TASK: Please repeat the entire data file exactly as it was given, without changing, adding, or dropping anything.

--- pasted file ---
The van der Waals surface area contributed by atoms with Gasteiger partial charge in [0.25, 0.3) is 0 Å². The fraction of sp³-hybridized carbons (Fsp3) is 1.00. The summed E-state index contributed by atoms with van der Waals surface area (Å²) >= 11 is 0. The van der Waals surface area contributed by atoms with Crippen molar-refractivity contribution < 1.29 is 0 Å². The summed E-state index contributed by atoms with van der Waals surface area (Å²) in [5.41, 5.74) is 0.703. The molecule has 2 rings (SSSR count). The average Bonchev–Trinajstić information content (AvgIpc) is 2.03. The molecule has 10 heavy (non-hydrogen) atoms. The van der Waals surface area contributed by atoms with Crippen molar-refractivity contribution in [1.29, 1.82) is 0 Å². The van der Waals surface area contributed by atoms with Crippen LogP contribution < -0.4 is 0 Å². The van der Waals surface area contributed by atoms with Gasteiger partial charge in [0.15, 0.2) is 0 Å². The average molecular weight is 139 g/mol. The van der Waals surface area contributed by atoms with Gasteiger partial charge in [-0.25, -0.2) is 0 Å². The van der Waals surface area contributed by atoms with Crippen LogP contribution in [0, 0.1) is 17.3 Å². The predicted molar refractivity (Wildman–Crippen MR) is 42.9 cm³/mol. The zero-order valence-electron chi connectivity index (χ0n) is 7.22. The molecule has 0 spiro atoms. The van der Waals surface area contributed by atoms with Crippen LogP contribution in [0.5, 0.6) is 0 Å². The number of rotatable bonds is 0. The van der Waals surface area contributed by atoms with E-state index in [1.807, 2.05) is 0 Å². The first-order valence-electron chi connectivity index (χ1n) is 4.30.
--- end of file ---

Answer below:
The van der Waals surface area contributed by atoms with Gasteiger partial charge in [0.25, 0.3) is 0 Å². The fraction of sp³-hybridized carbons (Fsp3) is 1.00. The summed E-state index contributed by atoms with van der Waals surface area (Å²) >= 11 is 0. The van der Waals surface area contributed by atoms with Crippen molar-refractivity contribution < 1.29 is 0 Å². The summed E-state index contributed by atoms with van der Waals surface area (Å²) in [5.41, 5.74) is 0.703. The molecule has 2 rings (SSSR count). The average Bonchev–Trinajstić information content (AvgIpc) is 2.03. The molecule has 10 heavy (non-hydrogen) atoms. The van der Waals surface area contributed by atoms with Crippen molar-refractivity contribution in [1.29, 1.82) is 0 Å². The van der Waals surface area contributed by atoms with Crippen LogP contribution < -0.4 is 0 Å². The van der Waals surface area contributed by atoms with Gasteiger partial charge in [0.15, 0.2) is 0 Å². The average molecular weight is 139 g/mol. The van der Waals surface area contributed by atoms with Gasteiger partial charge in [-0.25, -0.2) is 0 Å². The van der Waals surface area contributed by atoms with Crippen LogP contribution in [0, 0.1) is 17.3 Å². The predicted molar refractivity (Wildman–Crippen MR) is 42.9 cm³/mol. The zero-order valence-electron chi connectivity index (χ0n) is 7.22. The molecule has 0 spiro atoms. The van der Waals surface area contributed by atoms with Crippen LogP contribution in [0.5, 0.6) is 0 Å². The number of rotatable bonds is 0. The van der Waals surface area contributed by atoms with E-state index in [1.807, 2.05) is 0 Å². The first-order valence-electron chi connectivity index (χ1n) is 4.30.